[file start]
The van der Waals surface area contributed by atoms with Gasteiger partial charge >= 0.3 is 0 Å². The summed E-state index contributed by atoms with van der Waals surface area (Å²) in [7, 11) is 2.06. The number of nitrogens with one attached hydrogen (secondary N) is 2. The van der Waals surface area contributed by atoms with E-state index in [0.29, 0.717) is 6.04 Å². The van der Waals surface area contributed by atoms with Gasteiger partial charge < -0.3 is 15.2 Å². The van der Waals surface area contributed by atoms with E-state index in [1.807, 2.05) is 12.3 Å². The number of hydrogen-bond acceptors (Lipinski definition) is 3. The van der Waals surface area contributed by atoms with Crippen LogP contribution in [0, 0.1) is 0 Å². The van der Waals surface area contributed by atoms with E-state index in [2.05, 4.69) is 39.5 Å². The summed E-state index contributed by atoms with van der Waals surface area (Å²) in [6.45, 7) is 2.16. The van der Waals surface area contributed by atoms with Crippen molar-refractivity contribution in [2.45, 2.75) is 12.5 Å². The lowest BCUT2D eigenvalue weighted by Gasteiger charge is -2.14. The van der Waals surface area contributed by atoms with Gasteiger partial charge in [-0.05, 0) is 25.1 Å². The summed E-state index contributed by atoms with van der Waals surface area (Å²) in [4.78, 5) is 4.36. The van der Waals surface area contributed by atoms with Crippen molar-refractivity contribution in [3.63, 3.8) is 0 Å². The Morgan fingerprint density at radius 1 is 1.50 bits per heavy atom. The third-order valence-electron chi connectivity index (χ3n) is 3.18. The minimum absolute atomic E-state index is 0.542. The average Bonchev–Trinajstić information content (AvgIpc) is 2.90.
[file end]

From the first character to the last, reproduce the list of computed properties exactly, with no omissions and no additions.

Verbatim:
The van der Waals surface area contributed by atoms with Gasteiger partial charge >= 0.3 is 0 Å². The summed E-state index contributed by atoms with van der Waals surface area (Å²) in [7, 11) is 2.06. The number of nitrogens with one attached hydrogen (secondary N) is 2. The van der Waals surface area contributed by atoms with E-state index in [0.29, 0.717) is 6.04 Å². The van der Waals surface area contributed by atoms with Gasteiger partial charge < -0.3 is 15.2 Å². The van der Waals surface area contributed by atoms with E-state index in [1.807, 2.05) is 12.3 Å². The number of hydrogen-bond acceptors (Lipinski definition) is 3. The van der Waals surface area contributed by atoms with Crippen LogP contribution in [0, 0.1) is 0 Å². The van der Waals surface area contributed by atoms with E-state index in [2.05, 4.69) is 39.5 Å². The summed E-state index contributed by atoms with van der Waals surface area (Å²) in [6.45, 7) is 2.16. The van der Waals surface area contributed by atoms with Crippen molar-refractivity contribution in [2.45, 2.75) is 12.5 Å². The lowest BCUT2D eigenvalue weighted by Gasteiger charge is -2.14. The van der Waals surface area contributed by atoms with Gasteiger partial charge in [-0.05, 0) is 25.1 Å². The summed E-state index contributed by atoms with van der Waals surface area (Å²) in [4.78, 5) is 4.36. The van der Waals surface area contributed by atoms with Crippen molar-refractivity contribution in [3.63, 3.8) is 0 Å². The Morgan fingerprint density at radius 1 is 1.50 bits per heavy atom. The third-order valence-electron chi connectivity index (χ3n) is 3.18. The minimum absolute atomic E-state index is 0.542. The average Bonchev–Trinajstić information content (AvgIpc) is 2.90.